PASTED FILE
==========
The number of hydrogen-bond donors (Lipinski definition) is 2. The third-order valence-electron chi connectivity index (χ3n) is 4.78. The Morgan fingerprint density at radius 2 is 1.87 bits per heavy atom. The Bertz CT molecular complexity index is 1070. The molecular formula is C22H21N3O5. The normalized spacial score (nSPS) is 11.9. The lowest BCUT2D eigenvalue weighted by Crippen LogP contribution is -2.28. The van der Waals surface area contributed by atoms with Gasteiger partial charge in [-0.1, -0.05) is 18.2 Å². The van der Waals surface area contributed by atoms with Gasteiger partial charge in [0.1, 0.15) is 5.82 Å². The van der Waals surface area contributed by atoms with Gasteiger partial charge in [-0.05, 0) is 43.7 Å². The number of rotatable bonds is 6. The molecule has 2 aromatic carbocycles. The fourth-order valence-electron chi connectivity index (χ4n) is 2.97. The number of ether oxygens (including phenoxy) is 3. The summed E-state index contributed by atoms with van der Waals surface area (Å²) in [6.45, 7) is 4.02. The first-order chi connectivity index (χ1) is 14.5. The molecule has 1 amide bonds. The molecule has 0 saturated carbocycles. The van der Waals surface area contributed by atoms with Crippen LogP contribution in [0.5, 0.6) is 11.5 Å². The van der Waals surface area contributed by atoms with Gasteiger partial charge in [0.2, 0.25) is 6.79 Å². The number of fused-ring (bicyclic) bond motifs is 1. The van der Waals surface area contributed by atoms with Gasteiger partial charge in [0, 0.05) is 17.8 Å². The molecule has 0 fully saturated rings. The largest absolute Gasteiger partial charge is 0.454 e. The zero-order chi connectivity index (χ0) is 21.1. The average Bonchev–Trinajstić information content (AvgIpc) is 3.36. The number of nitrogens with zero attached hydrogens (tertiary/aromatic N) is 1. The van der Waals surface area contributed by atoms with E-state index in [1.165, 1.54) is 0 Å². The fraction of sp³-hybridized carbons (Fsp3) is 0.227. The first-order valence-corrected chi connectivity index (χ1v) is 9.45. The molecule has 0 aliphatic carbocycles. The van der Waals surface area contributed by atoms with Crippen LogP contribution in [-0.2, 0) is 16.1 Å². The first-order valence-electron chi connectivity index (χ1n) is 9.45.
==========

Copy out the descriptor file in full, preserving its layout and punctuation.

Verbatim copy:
The number of hydrogen-bond donors (Lipinski definition) is 2. The third-order valence-electron chi connectivity index (χ3n) is 4.78. The Morgan fingerprint density at radius 2 is 1.87 bits per heavy atom. The Bertz CT molecular complexity index is 1070. The molecular formula is C22H21N3O5. The normalized spacial score (nSPS) is 11.9. The lowest BCUT2D eigenvalue weighted by Crippen LogP contribution is -2.28. The van der Waals surface area contributed by atoms with Gasteiger partial charge in [-0.1, -0.05) is 18.2 Å². The van der Waals surface area contributed by atoms with Gasteiger partial charge in [0.1, 0.15) is 5.82 Å². The van der Waals surface area contributed by atoms with Gasteiger partial charge in [-0.05, 0) is 43.7 Å². The number of rotatable bonds is 6. The molecule has 2 aromatic carbocycles. The fourth-order valence-electron chi connectivity index (χ4n) is 2.97. The number of ether oxygens (including phenoxy) is 3. The summed E-state index contributed by atoms with van der Waals surface area (Å²) in [6.45, 7) is 4.02. The first-order chi connectivity index (χ1) is 14.5. The molecule has 1 amide bonds. The molecule has 0 saturated carbocycles. The van der Waals surface area contributed by atoms with Crippen LogP contribution in [0.5, 0.6) is 11.5 Å². The van der Waals surface area contributed by atoms with Gasteiger partial charge in [0.2, 0.25) is 6.79 Å². The number of fused-ring (bicyclic) bond motifs is 1. The van der Waals surface area contributed by atoms with Gasteiger partial charge in [0, 0.05) is 17.8 Å². The molecule has 0 fully saturated rings. The largest absolute Gasteiger partial charge is 0.454 e. The zero-order chi connectivity index (χ0) is 21.1. The average Bonchev–Trinajstić information content (AvgIpc) is 3.36. The number of nitrogens with zero attached hydrogens (tertiary/aromatic N) is 1. The van der Waals surface area contributed by atoms with E-state index in [1.165, 1.54) is 0 Å². The fraction of sp³-hybridized carbons (Fsp3) is 0.227. The first-order valence-corrected chi connectivity index (χ1v) is 9.45. The molecule has 0 aliphatic carbocycles. The van der Waals surface area contributed by atoms with Crippen LogP contribution in [-0.2, 0) is 16.1 Å². The first-order valence-electron chi connectivity index (χ1n) is 9.45.